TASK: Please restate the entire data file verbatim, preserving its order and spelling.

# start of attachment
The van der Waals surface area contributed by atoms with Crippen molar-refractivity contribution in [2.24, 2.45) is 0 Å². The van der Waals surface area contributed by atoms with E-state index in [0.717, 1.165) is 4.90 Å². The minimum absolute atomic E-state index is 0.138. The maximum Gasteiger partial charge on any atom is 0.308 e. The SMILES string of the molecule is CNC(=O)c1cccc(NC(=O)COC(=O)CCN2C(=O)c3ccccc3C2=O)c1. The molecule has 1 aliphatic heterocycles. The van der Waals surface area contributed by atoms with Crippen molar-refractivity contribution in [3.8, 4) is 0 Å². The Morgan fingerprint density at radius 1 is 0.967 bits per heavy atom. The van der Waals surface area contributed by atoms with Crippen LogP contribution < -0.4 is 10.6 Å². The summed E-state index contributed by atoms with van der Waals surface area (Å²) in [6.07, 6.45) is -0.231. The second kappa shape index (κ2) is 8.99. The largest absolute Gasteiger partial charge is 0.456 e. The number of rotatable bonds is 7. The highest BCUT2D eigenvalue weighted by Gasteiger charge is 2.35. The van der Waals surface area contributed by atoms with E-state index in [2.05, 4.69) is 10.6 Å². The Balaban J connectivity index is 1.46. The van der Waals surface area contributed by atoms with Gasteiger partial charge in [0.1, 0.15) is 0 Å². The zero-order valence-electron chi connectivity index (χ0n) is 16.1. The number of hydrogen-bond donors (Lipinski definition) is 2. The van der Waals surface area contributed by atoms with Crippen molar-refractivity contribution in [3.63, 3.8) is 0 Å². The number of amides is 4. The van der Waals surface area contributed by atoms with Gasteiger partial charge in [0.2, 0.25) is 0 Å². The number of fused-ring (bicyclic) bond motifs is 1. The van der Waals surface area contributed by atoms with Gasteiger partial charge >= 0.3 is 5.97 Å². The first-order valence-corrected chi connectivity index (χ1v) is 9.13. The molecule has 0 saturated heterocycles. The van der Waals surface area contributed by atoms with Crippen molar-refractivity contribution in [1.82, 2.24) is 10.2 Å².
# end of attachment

The van der Waals surface area contributed by atoms with Crippen molar-refractivity contribution in [2.24, 2.45) is 0 Å². The van der Waals surface area contributed by atoms with E-state index in [0.717, 1.165) is 4.90 Å². The minimum absolute atomic E-state index is 0.138. The maximum Gasteiger partial charge on any atom is 0.308 e. The SMILES string of the molecule is CNC(=O)c1cccc(NC(=O)COC(=O)CCN2C(=O)c3ccccc3C2=O)c1. The molecule has 1 aliphatic heterocycles. The van der Waals surface area contributed by atoms with Crippen molar-refractivity contribution in [3.8, 4) is 0 Å². The Morgan fingerprint density at radius 1 is 0.967 bits per heavy atom. The van der Waals surface area contributed by atoms with Crippen LogP contribution < -0.4 is 10.6 Å². The summed E-state index contributed by atoms with van der Waals surface area (Å²) in [6.07, 6.45) is -0.231. The second kappa shape index (κ2) is 8.99. The largest absolute Gasteiger partial charge is 0.456 e. The number of rotatable bonds is 7. The highest BCUT2D eigenvalue weighted by Gasteiger charge is 2.35. The van der Waals surface area contributed by atoms with E-state index in [2.05, 4.69) is 10.6 Å². The Balaban J connectivity index is 1.46. The van der Waals surface area contributed by atoms with Gasteiger partial charge in [0.1, 0.15) is 0 Å². The zero-order valence-electron chi connectivity index (χ0n) is 16.1. The number of hydrogen-bond donors (Lipinski definition) is 2. The van der Waals surface area contributed by atoms with Crippen molar-refractivity contribution in [3.63, 3.8) is 0 Å². The number of amides is 4. The van der Waals surface area contributed by atoms with Gasteiger partial charge in [0.2, 0.25) is 0 Å². The number of fused-ring (bicyclic) bond motifs is 1. The van der Waals surface area contributed by atoms with Gasteiger partial charge >= 0.3 is 5.97 Å². The first-order valence-corrected chi connectivity index (χ1v) is 9.13. The molecule has 0 saturated heterocycles. The van der Waals surface area contributed by atoms with Crippen molar-refractivity contribution in [1.82, 2.24) is 10.2 Å².